Philip Marlowe, a tour of Europe, and a lot of rock ‘n’ roll grace Bay Area movie screens this week. But no film festivals.
New films opening
A Long Strange Trip, Clay, Aquarius, Rafael, Thursday, 7:00
The Grateful Dead played great music for nearly 30 years, building up the most devoted fanbase in rock history. Amir Bar-Lev’s epic, four-hour documentary covers their story from Jerry Garcia’s first musical experiments to his fatal heart attack at the age of 53 (which surprised no one). Extensive interviews with the surviving band members, friends, and family tell the story, which is illustrated with archival photos and movies. Even clips from old Frankenstein flicks pop up. The effect is both informative and appropriately hallucinogenic.
B- Paris Can Wait, Embarcadero, opens Friday
Eleanor Coppola’s narrative feature can best be described as pleasant. The wife of a Hollywood producer (Diane Lane) needs to get from Cannes to Paris and doesn’t want to fly. So, a business partner of her husband offers to drive her. Did I mention that he’s French? The one-day drive turns into a three-day tour of French scenery, history, cuisine, and techniques of seduction. At times the movie feels like a travelogue or food porn. Lightly entertaining, Paris Can Wait works largely thanks to Lane’s excellent and sympathetic performance. Read my full review.
Get Crazy, Alamo Drafthouse New Mission, Monday, 10:15
I’m glad I’m not the only person to fondly remember Allan Arkush’s follow-up to Rock ‘n’ Roll High School, and if my memory serves, it’s the better of the two. A big New York rock venue, clearly modelled after the Fillmore East, celebrates New Year’s Eve with a massive multi-act concert. Every rock cliché gets fully mocked, from the sweating drummer to the stoned staff. Meanwhile, bad guys try to disrupt the concert so they can take over the venue. Malcolm McDowell does a wonderful imitation of Mick Jagger. For a Hollywood film only 34 years old, Get Crazy is a surprisingly difficult movie to find.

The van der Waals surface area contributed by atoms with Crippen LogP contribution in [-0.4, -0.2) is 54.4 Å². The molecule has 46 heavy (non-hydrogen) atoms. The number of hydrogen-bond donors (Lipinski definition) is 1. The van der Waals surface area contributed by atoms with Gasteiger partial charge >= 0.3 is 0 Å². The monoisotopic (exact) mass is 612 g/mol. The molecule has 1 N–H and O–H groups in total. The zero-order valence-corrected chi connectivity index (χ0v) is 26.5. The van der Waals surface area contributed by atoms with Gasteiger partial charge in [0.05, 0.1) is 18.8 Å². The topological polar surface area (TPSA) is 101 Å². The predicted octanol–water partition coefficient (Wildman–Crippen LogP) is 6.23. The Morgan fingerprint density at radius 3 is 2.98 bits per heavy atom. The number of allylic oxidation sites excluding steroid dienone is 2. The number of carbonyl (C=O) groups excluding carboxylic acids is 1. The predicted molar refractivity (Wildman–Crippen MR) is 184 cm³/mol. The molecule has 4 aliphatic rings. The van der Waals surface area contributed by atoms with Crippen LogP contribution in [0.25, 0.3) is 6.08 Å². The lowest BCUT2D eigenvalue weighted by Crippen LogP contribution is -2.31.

A- The Long Goodbye, Castro, Thursday
Screenwriter Leigh Brackett and director Robert Altman updated Raymond Chandler’s novel and put Philip Marlowe into the 1970s. Marlowe (Elliott Gould) still lives in a crummy apartment, but now he has a bunch of hippie chicks next door, constantly offering him brownies. The movie starts as a comedy, with Marlow trying to find the only cat food his feline will eat, but turns into a labyrinth of fear and violence. A not-yet-famous Arnold Schwarzenegger shows up briefly. On a double bill with The Big Fix, which I haven’t seen.
Lebowskies (frequently-revived classics)
- Breakfast at Tiffany’s & The Apartment, Stanford, Friday through Sunday. MY BLU-RAY REVIEW OF THE APARTMENT.
- Predator, New Parkway, Friday, 10:30
- Fear and Loathing In Las Vegas, New Parkway, Saturday, 10:00
- The Birds, Castro, Sunday; on a double bill with Village of the damned (1995 remake)
- Stop Making Sense, Castro, Tuesday; on a double bill with Something Wild.